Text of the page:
Friday, June 19, 2015

Harvard Psychologists Give Their Six Tips to Raising Kind Children

A group of psychologists at Harvard recently did a study to examine how parents can raise kind and “good” children in the madness of modern day society. People who are raising children today experience many criticisms and conclusions made by others of how technology and social media is ruining children and parents are constantly feeling like they need to change their strategies and reshape their parenting styles to accommodate the continuous advancements. But to those parents- worry no more! The results of the study have the Harvard psychologists saying that underneath the madness of modern technology, the basics of raising a good, kind, and moral child haven’t really changed. 
In today’s world, parents focus on raising children to find success and achievement as well as personal satisfaction and happiness- but the psychologists conclude that it is still possible to raise children to be goal-oriented while still raising them to be kind and empathetic people using the same strategies parents have been using for generations.

ONCEKids Publishing is run by literacy advocate and Mompreneur Eileen Wacker.  Click here to find her acclaimed books

Their study’s results show that these six “tried-and-true” strategies remain the best ways to raise kind, understanding, and goal-oriented children in the modern world:

1. Spend time hanging out with your kids
The importance of this will never decrease. Spending time with your children and showing them their importance is the foundation that all the rest can build on. Asking children questions about themselves, showing interest and understanding of their world, telling them about your world, and just demonstrating caring is so important to raising children who will do the same for others. 

2. If it matters, say it out loud
The psychologists report, “Even though most parents and caretakers say that their children being caring is a top priority, often children aren’t hearing that message.” Remember that children don’t always pick up on cues and don’t assume they know your expectations and what you think is important. Communicate those things openly and honestly to your children. Make sure you tell them how important kindness, openness, acceptance, and caring is and they will be much more likely to demonstrate those qualities.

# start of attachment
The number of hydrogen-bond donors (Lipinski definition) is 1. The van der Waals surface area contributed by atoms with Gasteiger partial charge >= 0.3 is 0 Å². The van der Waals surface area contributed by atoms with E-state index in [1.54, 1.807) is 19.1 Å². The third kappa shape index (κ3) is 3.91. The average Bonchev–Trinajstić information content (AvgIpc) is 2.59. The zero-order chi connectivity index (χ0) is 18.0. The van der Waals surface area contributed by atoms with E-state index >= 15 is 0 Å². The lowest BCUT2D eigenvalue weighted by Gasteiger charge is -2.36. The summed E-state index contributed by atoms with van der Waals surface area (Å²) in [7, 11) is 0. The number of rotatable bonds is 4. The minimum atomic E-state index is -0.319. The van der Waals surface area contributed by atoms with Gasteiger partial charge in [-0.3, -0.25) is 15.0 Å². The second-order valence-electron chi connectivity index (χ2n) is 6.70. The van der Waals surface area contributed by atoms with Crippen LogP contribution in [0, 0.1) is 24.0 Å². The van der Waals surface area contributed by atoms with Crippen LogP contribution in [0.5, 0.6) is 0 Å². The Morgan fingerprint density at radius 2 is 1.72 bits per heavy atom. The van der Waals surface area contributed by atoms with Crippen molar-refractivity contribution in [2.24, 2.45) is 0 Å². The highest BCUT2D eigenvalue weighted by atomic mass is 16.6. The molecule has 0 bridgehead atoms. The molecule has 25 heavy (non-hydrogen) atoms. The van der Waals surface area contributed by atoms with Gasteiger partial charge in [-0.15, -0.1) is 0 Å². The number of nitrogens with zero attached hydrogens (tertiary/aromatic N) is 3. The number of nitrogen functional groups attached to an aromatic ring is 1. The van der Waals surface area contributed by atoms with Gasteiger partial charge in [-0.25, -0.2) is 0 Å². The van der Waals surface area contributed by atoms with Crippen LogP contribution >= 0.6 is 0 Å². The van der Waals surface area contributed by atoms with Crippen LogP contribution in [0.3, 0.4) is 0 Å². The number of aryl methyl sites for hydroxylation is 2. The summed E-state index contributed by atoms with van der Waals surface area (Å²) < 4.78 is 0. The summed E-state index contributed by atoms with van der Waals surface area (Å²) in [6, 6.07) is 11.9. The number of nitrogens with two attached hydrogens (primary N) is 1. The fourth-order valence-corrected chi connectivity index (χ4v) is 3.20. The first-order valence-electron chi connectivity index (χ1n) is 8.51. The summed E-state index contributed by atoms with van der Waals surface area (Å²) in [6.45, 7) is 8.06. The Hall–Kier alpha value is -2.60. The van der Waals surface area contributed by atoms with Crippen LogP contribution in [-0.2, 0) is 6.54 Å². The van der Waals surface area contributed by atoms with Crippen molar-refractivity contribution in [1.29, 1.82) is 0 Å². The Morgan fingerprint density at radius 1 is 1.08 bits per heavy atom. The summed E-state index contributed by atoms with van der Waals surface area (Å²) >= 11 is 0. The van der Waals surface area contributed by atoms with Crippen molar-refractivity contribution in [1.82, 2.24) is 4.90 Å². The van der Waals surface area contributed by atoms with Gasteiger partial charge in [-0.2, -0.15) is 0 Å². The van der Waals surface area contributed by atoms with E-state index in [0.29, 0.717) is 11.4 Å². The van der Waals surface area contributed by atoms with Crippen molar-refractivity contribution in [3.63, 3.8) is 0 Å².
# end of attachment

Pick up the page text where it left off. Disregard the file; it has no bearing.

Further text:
3. Teach your child how to “work it out”
It is important for parents to help guide children and offer advice, without always stepping in to solve their problems for them. Children who learn problem solving and decision making are not only better at solving their own issues, but also helping others solve problems. Encourage children to identify the source of the problem, evaluate the pros and cons, think about how their decision affects others, and move forward with a solution. 

4. Make helpfulness and gratitude routine
According to the Harvard researchers, “Studies show that people who engage in the habit of expressing gratitude are more likely to be helpful, generous, compassionate, and forgiving- and they’re also more likely to be happy and healthy.” Parents can encourage helpfulness and gratitude by asking children to help out siblings, assigning daily or weekly chores, and reminding them to give thanks throughout the day. 

5. Check your child’s destructive emotions
No children are perfect or never experience negative feelings or emotions. The trick is to help children learn to work through those emotions and keep them in check. This can be done by talking to your children and guiding them to a safe and productive conflict resolution. 

6. Show your kids the bigger picture
The researchers report that “almost all children empathize with and care about a small circle of families and friends. The trick is getting them to care about people who are socially, culturally and even geographically outside their circles. You can do this by coaching them to be good listeners, by encouraging them to put themselves in other people’s shoes, and by practicing empathy using teachable moments in the news and entertainment.” 

Read more about Harvard University’s “Making Caring Common Project” here

ONCEKids Publishing is run by literacy advocate and Mompreneur Eileen Wacker.  Click here to find her acclaimed books

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